Day Four at Flushing Meadows saw an astounding Taylor Townsend oust Simona Halep, Alexander Zverev struggle to put away Frances Tiafoe and Nick Kyrgios continue to pick up momentum.
NEW YORK — A rained out Wednesday here at the U.S. Open was followed by a sun-soaked Thursday. Here are five thoughts as Day Four wraps up:
—There is no shortage of young talent in American women’s tennis. Amanda Anisimova, 17, had her coming out party in Australia; Coco Gauff, 15, held her own in London, and Caty McNally, also 17, impressed thoroughly in taking Serena to three sets here last night. Then there’s Taylor Townsend, once considered the Next Big Thing—she finished 2012 as the No. 1 junior in the world—but now, seven years later, she’s often overshadowed by an even younger crop of up-and-comers
Still just 23 years old, Townsend scored the biggest victory of her life and the biggest upset of the tournament in beating No. 4 seed and reigning Wimbledon champion Simona Halep in three sets. She came to net a staggering 106 times—in a three-set match!—winning 64 of those points and, more importantly, keeping Halep on her heels. For as well as Townsend played, Halep’s inability to adjust cannot be ignored.
Still, it’s a career-boosting win for Townsend, who has dropped all the way to world No. 116 and had to win three qualifying matches just to get into the draw. She’ll move up more than a few spots with her showing here and has a great to chance to reach the fourth round, as she’ll face another Romanian in No. 106 Sorana Cirstea on Saturday.
—For all the ink used on Nick Kyrgios, it’s important to note that he has reached the quarterfinals of a Grand Slam just twice in his career, the most recent being the 2015 Aussie Open. He has his best chance to equal or better that result here, as first-round exits by Dominic Thiem, Stefanos Tsitsipas and Roberto Bautista Agut has left his quarter of the draw wider-than-wide open. A tricky third-round matchup with a red-hot Andrey Rublev looms large, but if Kyrgios is up for it, he is probably the favorite to reach the semifinals.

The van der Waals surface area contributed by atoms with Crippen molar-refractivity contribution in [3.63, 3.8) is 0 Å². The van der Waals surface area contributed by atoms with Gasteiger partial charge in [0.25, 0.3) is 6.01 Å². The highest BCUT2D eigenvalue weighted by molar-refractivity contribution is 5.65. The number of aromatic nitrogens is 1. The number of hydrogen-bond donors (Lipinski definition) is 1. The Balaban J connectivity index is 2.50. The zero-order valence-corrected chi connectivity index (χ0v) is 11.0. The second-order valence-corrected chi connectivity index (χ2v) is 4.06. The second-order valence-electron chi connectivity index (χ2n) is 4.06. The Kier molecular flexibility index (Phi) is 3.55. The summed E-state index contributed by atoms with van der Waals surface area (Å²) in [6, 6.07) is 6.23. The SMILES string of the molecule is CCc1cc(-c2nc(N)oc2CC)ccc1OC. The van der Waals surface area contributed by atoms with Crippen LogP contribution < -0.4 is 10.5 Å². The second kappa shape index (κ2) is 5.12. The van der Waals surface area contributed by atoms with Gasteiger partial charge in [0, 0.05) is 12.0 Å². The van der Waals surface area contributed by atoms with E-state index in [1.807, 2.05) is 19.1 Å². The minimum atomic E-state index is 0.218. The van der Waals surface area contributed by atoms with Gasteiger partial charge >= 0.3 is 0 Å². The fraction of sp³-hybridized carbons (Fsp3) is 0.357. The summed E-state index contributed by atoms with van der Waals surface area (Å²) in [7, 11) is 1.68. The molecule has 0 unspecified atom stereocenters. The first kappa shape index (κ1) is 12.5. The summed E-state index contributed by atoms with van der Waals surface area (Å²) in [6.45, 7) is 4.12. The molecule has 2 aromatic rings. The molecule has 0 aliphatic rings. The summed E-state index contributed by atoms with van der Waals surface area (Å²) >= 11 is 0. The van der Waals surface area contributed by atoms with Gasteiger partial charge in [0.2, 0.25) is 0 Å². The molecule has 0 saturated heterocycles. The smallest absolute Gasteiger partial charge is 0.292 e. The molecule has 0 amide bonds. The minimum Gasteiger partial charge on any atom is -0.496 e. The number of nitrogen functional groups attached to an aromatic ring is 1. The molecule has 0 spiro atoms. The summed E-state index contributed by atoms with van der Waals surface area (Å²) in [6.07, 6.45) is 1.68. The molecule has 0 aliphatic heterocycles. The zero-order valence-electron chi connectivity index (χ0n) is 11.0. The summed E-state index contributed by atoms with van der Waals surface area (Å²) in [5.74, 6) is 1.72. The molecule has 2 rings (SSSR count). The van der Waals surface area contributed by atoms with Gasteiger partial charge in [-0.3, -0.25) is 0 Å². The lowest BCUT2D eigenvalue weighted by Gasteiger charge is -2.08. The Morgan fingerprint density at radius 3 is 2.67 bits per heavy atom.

That is a massive if. Just two weeks ago, Kyrgios was smashing racquets and cursing umpires in Cincinnati. You can never rule out him returning to those antics, but he’s been on his best behavior through two rounds here. He’s now won six sets in a row after a straightforward beatdown of Antoine Hoang, and if he stays buttoned up for just three more matches, he could have the kind of tournament that changes the entire trajectory of his career.
—Another early match at a Grand Slam, another five-setter for Alexander Zverev. Two days after going the distance to beat Radu Albot, the No. 6 seed was given everything he can handle by Frances Tiafoe, eventually prevailing in a match of second-week quality.
Zverev has made a habit of spending far too much time on the court in the opening rounds at majors, and that toll is part of the reason his Slam record lags so far behind his best-of-three resume. But not all five-setters are created equal, and he had to dig deep to get past an explosive player buoyed by a pro-American Arthur Ashe crowd. Zverev will be relieved to be through rather than annoyed that it took so long, but you can bet a three-set victory sounds pretty darn appetizing right now.
On the flip side, a brutal loss for Tiafoe, who had a great Aussie Open—he lost to Nadal in the quarters there—but hasn’t done too much since. Especially in the Slams: he lost a five-setter in the first round of the French, a five-setter to Fabio Fognini in the first round of Wimbledon and now this. Had he gotten past Zverev, world No. 80 Aljaz Bedene is all that would have stood between him and a second-week appearance. Tiafoe’s progression maybe hasn’t been as steeply ascendant as he’d have hoped, but the plea here is for patience. He does not turn 22 until January.
—Jenson Brooksby has one helluva choice to make. The 18-year-old from California is committed to enroll at Baylor in January and play college tennis for the Bears, but a little something called the U.S. Open has made things a little more complicated.
The only American man to make it into the main draw through qualifying, Brooksby beat 33-year-old Tomas Berdych in the first round before bowing out to No. 17 Nikoloz Basilashvili in four sets. If he decides to turn professional and forego his NCAA eligibility, he will be entitled to $100,000 in prize money. If he opts to honor his commitment and go to college, he leaves it on the table.
From speaking with him after the match, it’s clear this is a kid who understands that this call is not a simple one. He knows there are off-court financial incentives outside of just prize money and he knows the value of a four-year education at a private university. His predicament is an enviable one—the stress that comes with the choice, less so.
—Scheduling is a bit like refereeing in that you only read about it when something goes awry. Alas, you’re reading about it, so something is off. Tomorrow’s day session on Ashe features Roger Federer vs. Dan Evans, then Serena Williams vs. Karolina Muchova. The night session is Sofia Kenin vs. Madison Keys then Novak Djokovic vs. Denis Kudla. You have to think there will be unhappy campers who knew Federer and Serena would play on Friday, splurged on tickets for the first weekend night session of the U.S. Open thinking you’d get at least one of them … and come up empty.